Over time, Glencore became the largest mining company in the world, precisely thanks to the 'relaxation' of the rules of the global north regarding the consumption of coal for electricity production and the global shortage of the mineral derived from the port crisis and the war in Ukraine. This, of course, in addition to various financial maneuvers by the company to strengthen its monopoly, which included aggressive acquisitions of mines around the world, closure of some of its facilities with massive layoffs of thousands of workers, evasion of taxes and environmental remediation obligations, and even the use of child slave labor by its suppliers, all of these behaviors denounced by different social organizations worldwide.
In 2021, this company whose headquarters are located in the city of Baar in Switzerland, reached total revenues of USD 203,751 million dollars (203.7 billion in English), and counts among its investors the pension funds of countries such as Sweden and Denmark, public companies in the electricity sector and various capital funds (many of them of a public nature in the countries of the global north) that benefit from the company's bad practices in oppressed nations and its gigantic contribution to the emission of greenhouse gases. It currently operates 16 coal mines in Australia, the leading exporter of this fuel; 8 in South Africa, the fifth largest exporter; and 1 in Colombia.
In this country, in this Colombia that is located in a corner of South America, between 2021 and 2022 Glencore took control of the El Cerrejón mine and closed those of La Jagua de Ibirico and Calenturitas, throwing thousands of workers into the street and returning to the Colombian State the mining lots and licenses to be sold to another company or to resume activities there, depending on the winds of the international market. In this way, it managed to evade a good part of its responsibilities with environmental, labor and criminal reparations for three decades of activities, while informing its shareholders of an exemplary conduct in its operations and assuring to maintain one of the lowest carbon emissions of the extractive industries in a gigantic greenwashing operation that assures it an important flow of capital.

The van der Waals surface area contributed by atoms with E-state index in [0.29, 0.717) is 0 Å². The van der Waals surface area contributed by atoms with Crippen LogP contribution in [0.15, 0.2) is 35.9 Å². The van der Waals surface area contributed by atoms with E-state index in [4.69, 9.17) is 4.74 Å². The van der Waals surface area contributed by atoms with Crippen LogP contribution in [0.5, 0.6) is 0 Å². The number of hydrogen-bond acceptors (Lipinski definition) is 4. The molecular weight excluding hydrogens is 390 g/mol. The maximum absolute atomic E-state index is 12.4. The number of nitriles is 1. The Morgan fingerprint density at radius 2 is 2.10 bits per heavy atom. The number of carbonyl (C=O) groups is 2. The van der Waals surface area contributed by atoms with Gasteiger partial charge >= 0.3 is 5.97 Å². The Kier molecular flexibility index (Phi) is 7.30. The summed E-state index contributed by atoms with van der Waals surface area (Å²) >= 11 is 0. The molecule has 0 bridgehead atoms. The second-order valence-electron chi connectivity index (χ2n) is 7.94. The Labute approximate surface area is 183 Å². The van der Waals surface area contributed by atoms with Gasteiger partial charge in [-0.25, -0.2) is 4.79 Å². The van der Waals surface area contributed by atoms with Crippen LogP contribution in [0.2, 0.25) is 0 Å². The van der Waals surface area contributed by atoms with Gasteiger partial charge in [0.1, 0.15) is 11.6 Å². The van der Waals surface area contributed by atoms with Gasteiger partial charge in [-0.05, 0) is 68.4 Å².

For the first half of this year Glencore had extracted 55.4 million metric tons (mt) of thermal coal from its mines in the world, of which it had already sold 35, obtaining revenues of USD 13,598 million: 27.6 mt were exported from Australia, 6.3 mt from South Africa and 10.8 from Colombia, according to the half-yearly report published for its investors on its website. Despite complaints from environmentalists, Indigenous peoples and workers, the company expects to increase production by the end of this year, as well as its sales to the global north and its profits.
We at El Turbión are working on a cross-border investigation with investigative journalist collectives from South Africa, Switzerland, Denmark and Sweden, and information from Australia to expose this 'green' greenwashing and other questionable behavior by the company.
With this we intend to:
1. reveal the environmental impacts produced by the coal mining activity developed by Glencore in Colombia and the possible contradictions between these and the information reported by the company in Switzerland and to its investors in different European countries.
2. Compare this situation with that of Australia and South Africa, and possibly include Canada, where exploration work is being carried out.
3. Expose the green lies that Glencore spreads in its home country (Switzerland) and among its investors in terms of environmental impacts and violations of human and labor rights.
4. Create a public repository of information on Glencore's misbehavior (which can be organized as a mapping database, for example) in its coal mining operations, which can then be extended to its other activities.
5. To provide the world's social and workers' movements with meaningful information about the company's behavior, so that knowledge about it can be deepened and more effective strategies can be built as people around the world struggle to stop the human, environmental, social and labor rights violations it commits.